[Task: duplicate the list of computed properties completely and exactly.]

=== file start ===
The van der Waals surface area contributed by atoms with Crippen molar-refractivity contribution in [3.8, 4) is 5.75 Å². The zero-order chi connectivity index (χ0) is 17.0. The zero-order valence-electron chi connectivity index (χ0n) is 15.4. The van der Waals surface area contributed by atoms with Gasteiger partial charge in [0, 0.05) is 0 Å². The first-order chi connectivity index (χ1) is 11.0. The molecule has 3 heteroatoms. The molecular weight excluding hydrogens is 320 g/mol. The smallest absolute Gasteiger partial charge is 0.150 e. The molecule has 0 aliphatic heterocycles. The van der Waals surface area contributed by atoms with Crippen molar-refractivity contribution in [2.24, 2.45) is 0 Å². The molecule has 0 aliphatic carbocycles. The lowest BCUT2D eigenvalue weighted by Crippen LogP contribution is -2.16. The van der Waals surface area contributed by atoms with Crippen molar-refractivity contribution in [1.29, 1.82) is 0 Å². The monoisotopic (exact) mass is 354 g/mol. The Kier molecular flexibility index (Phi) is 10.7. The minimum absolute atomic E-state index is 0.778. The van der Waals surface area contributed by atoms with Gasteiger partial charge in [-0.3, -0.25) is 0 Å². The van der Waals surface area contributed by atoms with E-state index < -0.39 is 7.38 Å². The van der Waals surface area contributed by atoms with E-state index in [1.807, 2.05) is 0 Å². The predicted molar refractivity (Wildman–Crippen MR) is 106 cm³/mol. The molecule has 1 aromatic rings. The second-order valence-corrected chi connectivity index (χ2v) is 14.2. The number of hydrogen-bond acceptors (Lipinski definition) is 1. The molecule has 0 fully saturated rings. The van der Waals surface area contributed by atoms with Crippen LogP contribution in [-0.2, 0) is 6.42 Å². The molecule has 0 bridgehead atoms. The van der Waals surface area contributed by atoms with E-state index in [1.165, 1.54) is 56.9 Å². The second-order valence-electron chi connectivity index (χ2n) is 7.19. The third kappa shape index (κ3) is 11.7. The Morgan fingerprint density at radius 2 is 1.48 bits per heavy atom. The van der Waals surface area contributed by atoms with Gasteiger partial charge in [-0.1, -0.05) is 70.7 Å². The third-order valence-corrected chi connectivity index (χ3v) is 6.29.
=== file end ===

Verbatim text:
The van der Waals surface area contributed by atoms with Crippen molar-refractivity contribution in [3.8, 4) is 5.75 Å². The zero-order chi connectivity index (χ0) is 17.0. The zero-order valence-electron chi connectivity index (χ0n) is 15.4. The van der Waals surface area contributed by atoms with Gasteiger partial charge in [0, 0.05) is 0 Å². The first-order chi connectivity index (χ1) is 11.0. The molecule has 3 heteroatoms. The molecular weight excluding hydrogens is 320 g/mol. The smallest absolute Gasteiger partial charge is 0.150 e. The molecule has 0 aliphatic heterocycles. The van der Waals surface area contributed by atoms with Crippen molar-refractivity contribution in [2.24, 2.45) is 0 Å². The molecule has 0 aliphatic carbocycles. The lowest BCUT2D eigenvalue weighted by Crippen LogP contribution is -2.16. The van der Waals surface area contributed by atoms with Crippen molar-refractivity contribution in [1.29, 1.82) is 0 Å². The monoisotopic (exact) mass is 354 g/mol. The Kier molecular flexibility index (Phi) is 10.7. The minimum absolute atomic E-state index is 0.778. The van der Waals surface area contributed by atoms with Gasteiger partial charge in [-0.3, -0.25) is 0 Å². The van der Waals surface area contributed by atoms with E-state index < -0.39 is 7.38 Å². The van der Waals surface area contributed by atoms with E-state index in [1.807, 2.05) is 0 Å². The predicted molar refractivity (Wildman–Crippen MR) is 106 cm³/mol. The molecule has 1 aromatic rings. The second-order valence-corrected chi connectivity index (χ2v) is 14.2. The number of hydrogen-bond acceptors (Lipinski definition) is 1. The molecule has 0 fully saturated rings. The van der Waals surface area contributed by atoms with Crippen LogP contribution in [-0.2, 0) is 6.42 Å². The molecule has 0 bridgehead atoms. The van der Waals surface area contributed by atoms with E-state index in [1.165, 1.54) is 56.9 Å². The second-order valence-electron chi connectivity index (χ2n) is 7.19. The third kappa shape index (κ3) is 11.7. The Morgan fingerprint density at radius 2 is 1.48 bits per heavy atom. The van der Waals surface area contributed by atoms with Gasteiger partial charge in [-0.1, -0.05) is 70.7 Å². The third-order valence-corrected chi connectivity index (χ3v) is 6.29.